December 26, 2003

A Blast From the Past

From the days when Donald Rumsfeld told Saddam Hussein's lieutenants that the U.S.'s opposition to the use of chemical weapons did not mean that the U.S. was in any way upset about Iraq's use of chemical weapons...

Documents: Rumsfeld Made Iraq Overture in 84 Despite Chemical Raids: ...As a special envoy for the Reagan administration in 1984, Donald H. Rumsfeld, now the defense secretary, traveled to Iraq to persuade officials there that the United States was eager to improve ties with President Saddam Hussein despite his use of chemical weapons, newly declassified documents show. Mr. Rumsfeld, who ran a pharmaceutical company at the time, was tapped by Secretary of State George P. Shultz to reinforce a message that a recent move to condemn Iraq's use of chemical weapons was strictly in principle and that America's priority was to prevent an Iranian victory in the Iran-Iraq war and to improve bilateral ties.

During that war, the United States secretly provided Iraq with combat planning assistance, even after Mr. Hussein's use of chemical weapons was widely known. The highly classified program involved more than 60 officers of the Defense Intelligence Agency, who shared intelligence on Iranian deployments, bomb-damage assessments and other crucial information with Iraq... a private nonchalance toward Mr. Hussein's use of chemicals in warfare. Mr. Rumsfeld and other Bush administration officials have cited Iraq's use of poisonous gas as a main reason for ousting Mr. Hussein.... Since the release of the documents, he has told members of his inner circle at the Pentagon that he does not recall whether he had read, or even had received, the State Department memo... the chief of the American interests section reported that Mr. Aziz had conveyed Mr. Hussein's satisfaction with the meeting. "The Iraqi leadership was extremely pleased with Amb. Rumsfeld's visit," the memo said. "Tariq Aziz had gone out of his way to praise Rumsfeld as a person."

When news emerged last year of the December trip, Mr. Rumsfeld told CNN that he had "cautioned" Mr. Hussein to forgo chemical weapons. But when presented with declassified notes of their meeting that made no mention of that, a spokesman for Mr. Rumsfeld said he had raised the issue in a meeting with Mr. Aziz....

Pressure mounted on the Reagan administration, which had already verified Iraq's "almost daily" use of the weapons against Iran and against Kurdish rebels, documents show. In February, Iraq warned Iranian "invaders" that "for every harmful insect there is an insecticide capable of annihilating it." Within weeks, the American authorities intercepted precursor chemicals that were bound for Iraq. Finally, on March 5, the United States issued a public condemnation of Iraq. But days later, Mr. Shultz and his deputy met with an Iraqi diplomat, Ismet Kittani, to soften the blow. The American relationship with Iraq was too important -- involving business interests, Middle East diplomacy and a shared determination to thwart Iran -- to sacrifice. Mr. Kittani left the meeting "unpersuaded," documents show. Mr. Shultz then turned to Mr. Rumsfeld. In a March 24 briefing document, Mr. Rumsfeld was asked to present America's bottom line. At first, the memo recapitulated Mr. Shultz's message to Mr. Kittani, saying it "clarified that our CW [chemical weapons] condemnation was made strictly out of our strong opposition to the use of lethal and incapacitating CW, wherever it occurs." The American officials had "emphasized that our interests in 1) preventing an Iranian victory and 2) continuing to improve bilateral relations with Iraq, at a pace of Iraq's choosing, remain undiminished," it said...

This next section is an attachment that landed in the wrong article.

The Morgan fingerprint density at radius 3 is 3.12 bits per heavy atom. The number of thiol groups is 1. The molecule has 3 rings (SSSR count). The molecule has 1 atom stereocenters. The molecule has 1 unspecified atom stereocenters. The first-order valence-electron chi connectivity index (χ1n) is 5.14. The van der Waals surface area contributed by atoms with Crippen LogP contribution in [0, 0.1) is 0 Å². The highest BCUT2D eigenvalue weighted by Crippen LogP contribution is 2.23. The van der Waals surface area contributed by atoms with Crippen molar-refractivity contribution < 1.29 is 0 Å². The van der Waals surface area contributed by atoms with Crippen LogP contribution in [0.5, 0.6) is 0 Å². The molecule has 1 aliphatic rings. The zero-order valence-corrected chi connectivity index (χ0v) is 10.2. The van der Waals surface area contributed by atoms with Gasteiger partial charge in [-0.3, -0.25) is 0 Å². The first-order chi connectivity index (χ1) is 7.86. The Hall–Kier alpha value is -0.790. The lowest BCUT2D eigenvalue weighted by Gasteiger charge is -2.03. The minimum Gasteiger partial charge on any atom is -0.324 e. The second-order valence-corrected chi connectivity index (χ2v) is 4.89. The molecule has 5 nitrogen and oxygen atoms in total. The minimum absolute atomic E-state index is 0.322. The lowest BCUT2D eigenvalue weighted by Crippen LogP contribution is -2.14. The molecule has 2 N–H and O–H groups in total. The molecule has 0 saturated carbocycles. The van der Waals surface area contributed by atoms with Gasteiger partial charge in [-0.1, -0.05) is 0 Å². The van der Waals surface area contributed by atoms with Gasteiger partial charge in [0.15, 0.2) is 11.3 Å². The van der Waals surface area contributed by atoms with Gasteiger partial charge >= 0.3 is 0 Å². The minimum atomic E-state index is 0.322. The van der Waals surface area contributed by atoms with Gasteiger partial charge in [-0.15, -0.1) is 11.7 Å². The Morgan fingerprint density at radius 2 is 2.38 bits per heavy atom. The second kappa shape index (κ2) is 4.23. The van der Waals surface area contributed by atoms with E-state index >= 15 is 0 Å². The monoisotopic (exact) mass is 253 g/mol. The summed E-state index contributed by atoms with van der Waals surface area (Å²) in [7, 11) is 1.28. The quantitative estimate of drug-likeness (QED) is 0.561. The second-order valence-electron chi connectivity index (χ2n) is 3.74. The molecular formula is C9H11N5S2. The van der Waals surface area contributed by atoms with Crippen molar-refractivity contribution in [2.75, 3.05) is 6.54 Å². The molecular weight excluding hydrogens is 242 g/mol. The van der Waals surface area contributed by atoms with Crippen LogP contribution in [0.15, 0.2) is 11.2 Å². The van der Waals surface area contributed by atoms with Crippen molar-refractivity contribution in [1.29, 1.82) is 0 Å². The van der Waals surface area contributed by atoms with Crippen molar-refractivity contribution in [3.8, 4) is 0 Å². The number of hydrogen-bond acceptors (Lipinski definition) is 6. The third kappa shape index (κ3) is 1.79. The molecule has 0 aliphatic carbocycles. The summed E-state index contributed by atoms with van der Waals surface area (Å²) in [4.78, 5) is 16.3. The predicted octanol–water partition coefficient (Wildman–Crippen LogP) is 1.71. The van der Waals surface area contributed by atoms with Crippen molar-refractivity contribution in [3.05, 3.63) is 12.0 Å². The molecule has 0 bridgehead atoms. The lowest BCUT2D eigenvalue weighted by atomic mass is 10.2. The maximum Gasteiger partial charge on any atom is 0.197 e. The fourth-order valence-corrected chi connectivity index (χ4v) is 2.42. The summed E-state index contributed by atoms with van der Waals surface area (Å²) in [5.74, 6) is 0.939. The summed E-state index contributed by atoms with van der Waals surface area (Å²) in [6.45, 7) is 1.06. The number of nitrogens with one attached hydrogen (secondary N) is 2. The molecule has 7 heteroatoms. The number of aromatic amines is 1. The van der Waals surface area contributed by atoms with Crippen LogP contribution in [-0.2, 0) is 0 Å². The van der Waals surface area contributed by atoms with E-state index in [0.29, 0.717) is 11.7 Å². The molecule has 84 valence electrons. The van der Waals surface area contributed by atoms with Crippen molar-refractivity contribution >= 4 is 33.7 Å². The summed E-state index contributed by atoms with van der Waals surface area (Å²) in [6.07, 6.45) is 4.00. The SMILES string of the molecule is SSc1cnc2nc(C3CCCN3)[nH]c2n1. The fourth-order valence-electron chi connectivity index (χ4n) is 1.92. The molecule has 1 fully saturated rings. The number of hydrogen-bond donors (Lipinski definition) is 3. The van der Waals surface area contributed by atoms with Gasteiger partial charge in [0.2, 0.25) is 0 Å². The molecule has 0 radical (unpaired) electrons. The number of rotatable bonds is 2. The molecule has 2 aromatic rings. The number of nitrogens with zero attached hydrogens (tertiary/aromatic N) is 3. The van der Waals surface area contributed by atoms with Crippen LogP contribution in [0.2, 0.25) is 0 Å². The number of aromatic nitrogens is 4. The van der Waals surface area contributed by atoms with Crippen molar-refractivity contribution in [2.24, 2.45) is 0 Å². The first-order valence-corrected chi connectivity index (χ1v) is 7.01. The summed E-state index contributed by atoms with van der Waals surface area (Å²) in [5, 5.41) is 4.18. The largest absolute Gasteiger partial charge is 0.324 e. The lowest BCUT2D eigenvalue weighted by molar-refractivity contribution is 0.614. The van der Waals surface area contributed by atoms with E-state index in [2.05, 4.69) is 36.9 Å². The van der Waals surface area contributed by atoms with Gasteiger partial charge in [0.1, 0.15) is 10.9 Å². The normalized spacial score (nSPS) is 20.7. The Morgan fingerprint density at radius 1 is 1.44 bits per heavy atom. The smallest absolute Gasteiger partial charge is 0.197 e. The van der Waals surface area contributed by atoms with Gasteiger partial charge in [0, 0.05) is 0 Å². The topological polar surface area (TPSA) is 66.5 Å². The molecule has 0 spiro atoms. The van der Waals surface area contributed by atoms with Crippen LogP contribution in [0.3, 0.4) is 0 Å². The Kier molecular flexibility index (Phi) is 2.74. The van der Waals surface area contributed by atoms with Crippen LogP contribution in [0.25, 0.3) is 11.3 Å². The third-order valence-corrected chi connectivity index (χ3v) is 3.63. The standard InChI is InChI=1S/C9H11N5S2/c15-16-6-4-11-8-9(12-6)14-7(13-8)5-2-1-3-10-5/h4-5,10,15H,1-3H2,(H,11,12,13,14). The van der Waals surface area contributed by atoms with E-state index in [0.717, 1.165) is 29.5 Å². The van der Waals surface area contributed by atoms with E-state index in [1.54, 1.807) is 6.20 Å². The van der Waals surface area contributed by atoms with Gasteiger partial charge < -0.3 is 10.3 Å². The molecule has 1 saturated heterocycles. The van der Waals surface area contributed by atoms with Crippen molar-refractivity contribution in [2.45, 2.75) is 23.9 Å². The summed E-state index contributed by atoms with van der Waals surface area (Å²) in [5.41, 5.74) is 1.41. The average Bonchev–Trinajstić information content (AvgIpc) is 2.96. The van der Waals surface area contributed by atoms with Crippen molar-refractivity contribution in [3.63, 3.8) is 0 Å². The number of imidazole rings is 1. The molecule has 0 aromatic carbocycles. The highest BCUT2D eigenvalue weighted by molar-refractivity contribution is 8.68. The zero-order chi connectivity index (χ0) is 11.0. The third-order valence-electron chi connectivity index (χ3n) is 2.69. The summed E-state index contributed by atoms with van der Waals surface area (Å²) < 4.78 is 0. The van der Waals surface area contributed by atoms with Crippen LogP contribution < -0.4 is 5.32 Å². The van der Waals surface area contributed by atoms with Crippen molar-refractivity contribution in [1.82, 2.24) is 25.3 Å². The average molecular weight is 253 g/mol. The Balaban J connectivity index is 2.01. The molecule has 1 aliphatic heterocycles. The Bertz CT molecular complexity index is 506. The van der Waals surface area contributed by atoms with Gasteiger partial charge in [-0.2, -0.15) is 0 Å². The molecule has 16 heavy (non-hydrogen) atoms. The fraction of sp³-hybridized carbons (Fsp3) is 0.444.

Posted by DeLong at December 26, 2003 12:53 PM | TrackBack

Comments

All of which brings one to ponder the upcoming trial of Saddam Hussein: one assumes that his defense against charges of crimes against humanity will be the claim that he was acting as an American agent at the time, the designated hitter against wicked wicked revolutionary Iran. Pity he won't be able to subpoena Reagan's and Rumsfeld's files from the period...

Any way we can make sure the trial gets going before November '04?

Posted by: David Lloyd-Jones on December 26, 2003 01:52 PM

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Don't worry, David; this administration understands the term 'show trial'. And I'm positive that the trial and execution will be over before the election. I can't think of anything that this administration considers more important than winning the election.

Posted by: Barry on December 26, 2003 06:20 PM

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Where can one view a copy of these documents?

I have been told that they don't exist and are a "tool of Tomfoolery"(sic) used by liberals to smear the greatest prez of all times (yeah, right).

Anyway, if you could point me in the right direction I would greatly appreciate it.

Cheers

Posted by: David on December 27, 2003 03:10 PM

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There's nothing inconsistent or embarassing in this imho. When Saddam wasn't an obvious threat to American interests, America tolerated his getting chemical weapons. It protested strongly against his using them on his own people in 1988, and extracted a promise that this wouldn't be repeated.

When he developed nuclear weapons and became a threat to America and its allies, those weapons became much more worrying. America and England haven't seriously objected to Israel or even France developing nuclear weapons either. And Pakistan and India got off with slaps on the wrist. Chemical weapons were never the worrying ones - nuclear and biological weapons are far more troubling in the hands of a man like Saddam.

Posted by: What scandal? on December 28, 2003 09:28 AM

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